Ah, yes. Breaching the norms. In a series of posts two years ago, I explained why I was not a big fan of the “breaching” assignments that many instructors use in the unit on norms in Sociology 101. Important lessons can be learned from these assignments, I said, but to learn them, we have to shift  onto the reactions of the norm violator and away from the reaction of others, which is what the assignment usually tells the norm-breaching students to focus on.

Lesson #2: When we think about breaking a norm, our anticipatory anxiety is highly exaggerated and not rational. When you ask people why they can’t, just can’t, break the norm, they imagine consequences far out of proportion to what might happen. When Stanley Milgram told his students to go into the NYC subway and ask people for their seats, one student said, “You want to get us killed?” When I’ve asked students about doing the breaching experiment, they imagine offended strangers raining mayhem upon them. But even as they say it, they know that it’s preposterous. Which leads to . . .

 Lesson #3: We follow the norms not out of some rational cost-benefit calculation. We follow them because we have internalized them. Society is not just “out there”; it’s “in here,” inside us, as well. [The entire post is here.]

Those internalized norms are what create the feeling of shame, the feeling that comes from knowing that other people around us strongly disapprove. Without that sense of shame, our only consideration would be the rational cost-benefit calculation. To the shameless, the disapproval of others matters only if it can be transformed into some sanction with real consequences. Most of the time, it can’t.

Years ago, I went into one of those narrow news stores, the kind that sell newspapers, magazines, lottery tickets, and cigarettes. A man was standing there paging through a skin magazine. (This was way before the Internet, before you could get free porn by just tapping your phone.) “Hey, fella,” the man behind the counter said, “you want to buy the magazine?” The reader ignored him. Maybe he even put down the Playboy and picked up a Penthouse. “Hey, this ain’t reading room. Buy it or get out.” The man went on reading for another minute or two despite the repeated demands from the man behind the counter.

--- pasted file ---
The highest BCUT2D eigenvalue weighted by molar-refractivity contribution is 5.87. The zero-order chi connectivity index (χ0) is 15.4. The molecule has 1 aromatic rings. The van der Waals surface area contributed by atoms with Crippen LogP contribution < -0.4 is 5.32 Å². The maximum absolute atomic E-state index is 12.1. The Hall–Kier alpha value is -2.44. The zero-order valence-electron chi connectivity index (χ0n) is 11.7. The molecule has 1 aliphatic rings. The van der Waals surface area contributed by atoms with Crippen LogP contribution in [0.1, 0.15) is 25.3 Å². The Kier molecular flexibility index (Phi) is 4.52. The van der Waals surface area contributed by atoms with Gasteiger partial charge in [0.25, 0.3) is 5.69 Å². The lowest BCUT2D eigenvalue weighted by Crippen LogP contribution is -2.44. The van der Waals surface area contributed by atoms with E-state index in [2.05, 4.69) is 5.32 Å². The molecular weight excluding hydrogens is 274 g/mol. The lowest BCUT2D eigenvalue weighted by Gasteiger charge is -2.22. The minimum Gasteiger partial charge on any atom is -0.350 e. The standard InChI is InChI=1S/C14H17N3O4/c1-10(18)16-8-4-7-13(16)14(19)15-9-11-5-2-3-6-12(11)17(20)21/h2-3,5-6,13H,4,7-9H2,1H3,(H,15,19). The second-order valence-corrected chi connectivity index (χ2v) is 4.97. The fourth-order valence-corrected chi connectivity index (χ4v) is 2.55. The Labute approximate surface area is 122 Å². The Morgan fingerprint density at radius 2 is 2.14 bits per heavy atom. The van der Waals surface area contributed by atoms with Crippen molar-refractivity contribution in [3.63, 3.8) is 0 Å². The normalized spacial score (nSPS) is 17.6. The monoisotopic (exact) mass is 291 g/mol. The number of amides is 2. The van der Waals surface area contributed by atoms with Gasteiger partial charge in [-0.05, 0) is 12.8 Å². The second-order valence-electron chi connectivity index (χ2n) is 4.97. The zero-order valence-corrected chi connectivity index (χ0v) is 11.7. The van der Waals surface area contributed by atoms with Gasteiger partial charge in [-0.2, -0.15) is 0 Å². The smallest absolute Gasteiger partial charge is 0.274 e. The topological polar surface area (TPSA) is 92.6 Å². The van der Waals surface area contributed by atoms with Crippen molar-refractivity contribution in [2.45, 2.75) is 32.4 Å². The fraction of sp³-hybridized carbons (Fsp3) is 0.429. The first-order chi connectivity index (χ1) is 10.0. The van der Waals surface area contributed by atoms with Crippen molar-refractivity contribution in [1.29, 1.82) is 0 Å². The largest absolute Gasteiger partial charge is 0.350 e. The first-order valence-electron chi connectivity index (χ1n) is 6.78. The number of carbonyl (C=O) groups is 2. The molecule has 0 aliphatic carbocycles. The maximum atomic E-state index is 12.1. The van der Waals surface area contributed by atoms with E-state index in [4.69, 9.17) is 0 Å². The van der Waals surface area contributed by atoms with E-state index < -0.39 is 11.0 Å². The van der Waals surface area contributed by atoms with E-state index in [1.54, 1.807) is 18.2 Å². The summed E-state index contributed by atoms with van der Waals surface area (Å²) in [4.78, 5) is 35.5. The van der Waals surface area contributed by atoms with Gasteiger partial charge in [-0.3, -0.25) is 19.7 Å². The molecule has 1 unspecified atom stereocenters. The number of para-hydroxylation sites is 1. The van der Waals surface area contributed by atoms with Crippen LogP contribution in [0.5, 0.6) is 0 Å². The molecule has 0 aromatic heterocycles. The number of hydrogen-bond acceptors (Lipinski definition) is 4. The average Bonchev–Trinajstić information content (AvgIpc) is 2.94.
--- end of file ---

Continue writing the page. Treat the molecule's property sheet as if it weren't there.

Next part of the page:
I was amazed at his brazenness. On the shame spectrum, he was at the opposite pole from Woody Allen in this scene from “Play It Again Sam.” (That film was made in 1972. The final line in that scene, the Woody Allen making a reference to child molesting, sounds very different today given what we now know.)

Our president has demonstrated just how flimsy our norms are. The Times article quotes Richard Ben Veniste, former Watergate prosecutor, referring to Trump’s “profound disregard for presidential norms.” But this disregard has brought no meaningful sanctions. Of course, sanctions are less likely to be imposed on norm violators who have some power. As Trump said in connection with his disregard for other, non-presidential norms, “When you’re a star . . . you can do anything. Grab ’em by the pussy. You can do anything.” If you’re a star and, he forgot to add, if you are shameless.

As Gwenda Blair, a biographer of the Trump family, put it.  “What he’s learned is you can get away with just about anything if you’re willing to gamble and you have zero shame.”